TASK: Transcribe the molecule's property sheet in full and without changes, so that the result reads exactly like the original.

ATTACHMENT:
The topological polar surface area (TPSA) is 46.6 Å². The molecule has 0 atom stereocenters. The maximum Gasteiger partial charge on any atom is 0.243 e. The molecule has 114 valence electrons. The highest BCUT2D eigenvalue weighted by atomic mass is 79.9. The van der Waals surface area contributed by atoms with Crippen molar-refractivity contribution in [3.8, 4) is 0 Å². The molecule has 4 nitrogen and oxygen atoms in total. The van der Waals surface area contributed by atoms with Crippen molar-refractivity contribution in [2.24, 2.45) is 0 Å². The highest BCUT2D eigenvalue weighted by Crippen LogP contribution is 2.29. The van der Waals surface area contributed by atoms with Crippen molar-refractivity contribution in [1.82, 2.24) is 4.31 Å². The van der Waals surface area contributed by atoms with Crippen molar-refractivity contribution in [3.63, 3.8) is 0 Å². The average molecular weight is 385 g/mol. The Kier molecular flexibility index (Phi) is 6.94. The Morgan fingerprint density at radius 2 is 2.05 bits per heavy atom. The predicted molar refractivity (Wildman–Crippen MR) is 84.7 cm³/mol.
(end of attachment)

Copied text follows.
The topological polar surface area (TPSA) is 46.6 Å². The molecule has 0 atom stereocenters. The maximum Gasteiger partial charge on any atom is 0.243 e. The molecule has 114 valence electrons. The highest BCUT2D eigenvalue weighted by atomic mass is 79.9. The van der Waals surface area contributed by atoms with Crippen molar-refractivity contribution in [3.8, 4) is 0 Å². The molecule has 4 nitrogen and oxygen atoms in total. The van der Waals surface area contributed by atoms with Crippen molar-refractivity contribution in [2.24, 2.45) is 0 Å². The highest BCUT2D eigenvalue weighted by Crippen LogP contribution is 2.29. The van der Waals surface area contributed by atoms with Crippen molar-refractivity contribution in [1.82, 2.24) is 4.31 Å². The van der Waals surface area contributed by atoms with Crippen molar-refractivity contribution in [3.63, 3.8) is 0 Å². The average molecular weight is 385 g/mol. The Kier molecular flexibility index (Phi) is 6.94. The Morgan fingerprint density at radius 2 is 2.05 bits per heavy atom. The predicted molar refractivity (Wildman–Crippen MR) is 84.7 cm³/mol.